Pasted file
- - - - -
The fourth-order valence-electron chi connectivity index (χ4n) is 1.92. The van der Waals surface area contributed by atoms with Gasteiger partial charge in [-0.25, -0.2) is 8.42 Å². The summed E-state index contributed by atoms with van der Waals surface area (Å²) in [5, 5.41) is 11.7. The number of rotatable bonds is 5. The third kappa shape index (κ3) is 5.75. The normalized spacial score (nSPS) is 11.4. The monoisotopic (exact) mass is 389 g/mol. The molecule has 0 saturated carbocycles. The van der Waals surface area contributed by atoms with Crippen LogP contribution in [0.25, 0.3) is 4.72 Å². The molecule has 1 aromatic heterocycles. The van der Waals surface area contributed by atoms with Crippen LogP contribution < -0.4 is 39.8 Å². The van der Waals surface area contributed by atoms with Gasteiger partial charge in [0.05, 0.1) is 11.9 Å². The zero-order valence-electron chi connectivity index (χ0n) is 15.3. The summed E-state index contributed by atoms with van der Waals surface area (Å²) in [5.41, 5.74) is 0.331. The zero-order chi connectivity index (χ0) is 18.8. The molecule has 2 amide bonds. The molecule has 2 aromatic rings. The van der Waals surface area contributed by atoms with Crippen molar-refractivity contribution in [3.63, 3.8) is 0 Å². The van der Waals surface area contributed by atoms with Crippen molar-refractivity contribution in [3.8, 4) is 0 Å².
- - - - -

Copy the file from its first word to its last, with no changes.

The fourth-order valence-electron chi connectivity index (χ4n) is 1.92. The van der Waals surface area contributed by atoms with Gasteiger partial charge in [-0.25, -0.2) is 8.42 Å². The summed E-state index contributed by atoms with van der Waals surface area (Å²) in [5, 5.41) is 11.7. The number of rotatable bonds is 5. The third kappa shape index (κ3) is 5.75. The normalized spacial score (nSPS) is 11.4. The monoisotopic (exact) mass is 389 g/mol. The molecule has 0 saturated carbocycles. The van der Waals surface area contributed by atoms with Crippen LogP contribution in [0.25, 0.3) is 4.72 Å². The molecule has 1 aromatic heterocycles. The van der Waals surface area contributed by atoms with Crippen LogP contribution < -0.4 is 39.8 Å². The van der Waals surface area contributed by atoms with Gasteiger partial charge in [0.05, 0.1) is 11.9 Å². The zero-order valence-electron chi connectivity index (χ0n) is 15.3. The summed E-state index contributed by atoms with van der Waals surface area (Å²) in [5.41, 5.74) is 0.331. The zero-order chi connectivity index (χ0) is 18.8. The molecule has 2 amide bonds. The molecule has 2 aromatic rings. The van der Waals surface area contributed by atoms with Crippen molar-refractivity contribution in [3.63, 3.8) is 0 Å². The van der Waals surface area contributed by atoms with Crippen molar-refractivity contribution in [3.8, 4) is 0 Å².